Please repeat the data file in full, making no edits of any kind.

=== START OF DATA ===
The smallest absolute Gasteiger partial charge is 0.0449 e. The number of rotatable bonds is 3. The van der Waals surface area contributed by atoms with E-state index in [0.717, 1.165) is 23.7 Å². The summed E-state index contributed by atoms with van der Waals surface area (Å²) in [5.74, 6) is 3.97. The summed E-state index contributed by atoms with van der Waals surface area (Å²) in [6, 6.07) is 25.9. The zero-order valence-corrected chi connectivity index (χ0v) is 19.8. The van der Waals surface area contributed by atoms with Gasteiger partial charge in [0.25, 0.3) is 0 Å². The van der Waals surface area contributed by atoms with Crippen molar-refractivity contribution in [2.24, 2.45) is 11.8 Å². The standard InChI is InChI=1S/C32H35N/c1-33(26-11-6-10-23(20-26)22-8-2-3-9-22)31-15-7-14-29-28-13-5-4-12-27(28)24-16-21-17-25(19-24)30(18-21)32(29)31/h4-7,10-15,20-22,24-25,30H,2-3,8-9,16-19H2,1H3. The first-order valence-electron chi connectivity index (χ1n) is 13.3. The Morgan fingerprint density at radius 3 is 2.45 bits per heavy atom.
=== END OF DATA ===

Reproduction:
The smallest absolute Gasteiger partial charge is 0.0449 e. The number of rotatable bonds is 3. The van der Waals surface area contributed by atoms with E-state index in [0.717, 1.165) is 23.7 Å². The summed E-state index contributed by atoms with van der Waals surface area (Å²) in [5.74, 6) is 3.97. The summed E-state index contributed by atoms with van der Waals surface area (Å²) in [6, 6.07) is 25.9. The zero-order valence-corrected chi connectivity index (χ0v) is 19.8. The van der Waals surface area contributed by atoms with Gasteiger partial charge in [0.25, 0.3) is 0 Å². The van der Waals surface area contributed by atoms with Crippen molar-refractivity contribution in [2.24, 2.45) is 11.8 Å². The standard InChI is InChI=1S/C32H35N/c1-33(26-11-6-10-23(20-26)22-8-2-3-9-22)31-15-7-14-29-28-13-5-4-12-27(28)24-16-21-17-25(19-24)30(18-21)32(29)31/h4-7,10-15,20-22,24-25,30H,2-3,8-9,16-19H2,1H3. The first-order valence-electron chi connectivity index (χ1n) is 13.3. The Morgan fingerprint density at radius 3 is 2.45 bits per heavy atom.